Following the FATF paper on “COVID-19-related Money Laundering and Terrorist Financing Risks and Policy Responses” published in May 2020, the Council of Europe’s MONEYVAL Committee issued a new report on the same topic on 2 September 2020.
The Committee of Experts on the Evaluation of Anti-Money Laundering Measures and the Financing of Terrorism – MONEYVAL is a permanent monitoring body of the Council of Europe whose primary function is to assess European countries’ compliance with international AML/CFT standards and the effectiveness of their implementation.
In this new report, the Committee analyses the following areas to assist policymakers, practitioners and the private sector in applying a more targeted and effective response to money laundering risks during the pandemic:
- Emerging trends and threads, including fraud and embezzlement, crimes related to the urgent need to acquire specialised medical equipment and supplies, cybercrime and corruption
- Changes in the financial behaviour of bank clients and reporting behaviour of supervised institutions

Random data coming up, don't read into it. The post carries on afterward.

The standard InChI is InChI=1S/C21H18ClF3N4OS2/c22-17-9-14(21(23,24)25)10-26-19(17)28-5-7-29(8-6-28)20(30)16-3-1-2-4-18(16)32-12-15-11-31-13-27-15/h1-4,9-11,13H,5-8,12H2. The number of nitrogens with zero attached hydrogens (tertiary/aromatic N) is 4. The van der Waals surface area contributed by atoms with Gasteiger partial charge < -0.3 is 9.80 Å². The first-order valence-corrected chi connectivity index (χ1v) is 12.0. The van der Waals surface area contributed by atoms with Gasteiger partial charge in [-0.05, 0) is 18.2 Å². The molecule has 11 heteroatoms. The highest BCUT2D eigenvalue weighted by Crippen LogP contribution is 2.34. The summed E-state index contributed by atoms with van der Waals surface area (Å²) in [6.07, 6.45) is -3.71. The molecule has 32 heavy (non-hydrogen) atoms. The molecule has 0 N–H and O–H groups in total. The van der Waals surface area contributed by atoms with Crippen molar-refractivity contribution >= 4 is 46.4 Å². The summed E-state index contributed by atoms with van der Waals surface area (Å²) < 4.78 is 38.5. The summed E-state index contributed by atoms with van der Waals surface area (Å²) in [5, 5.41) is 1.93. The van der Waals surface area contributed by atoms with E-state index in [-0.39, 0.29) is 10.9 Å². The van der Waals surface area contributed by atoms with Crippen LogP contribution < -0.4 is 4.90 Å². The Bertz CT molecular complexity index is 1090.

- Specific challenges encountered by law enforcement authorities (LEAs) such as delays in certain types of examinations by law enforcement agencies or in criminal trials
- Measures introduced by countries to mitigate the impact of COVID-19 in the area of economic relief, financial inclusion and direct outreach to financial institutions to inform them of the heightened money laundering risks determined by the pandemic.
At the end of the report, MONEYVAL sets out a number of recommendations that jurisdictions might consider taking on board in response to the emerging risks around:
- Compliance with the FATF Standards
- Guidance and outreach to the private sector
- Risk-based approach
- International cooperation
- Domestic cooperation
- Continuation of monitoring of the COVID-19 crisis impact
On the topic of supervision, the report highlights how authorities flagged their challenges in conducting on-site supervisory controls during the pandemic. To address the situation and effectively complete the off-site monitoring, “supervisors found innovative ways to exchange sensitive information such as client files, by using secure electronic means, or reviewing these documents remotely e.g. through the shared screen facilities offered by video conferencing”. This is an interesting change in the way supervisions and audits have been carried out during the pandemic and it highlights an additional benefit of secure RegTech solutions and digital compliance platforms for both reporting entities and supervisory bodies. Through the implementation of such solutions – which can be safely accessed remotely by designated supervisors to review all AML activities and information on new and existing clients – financial institutions can facilitate the required controls in a less disruptive and invasive way.
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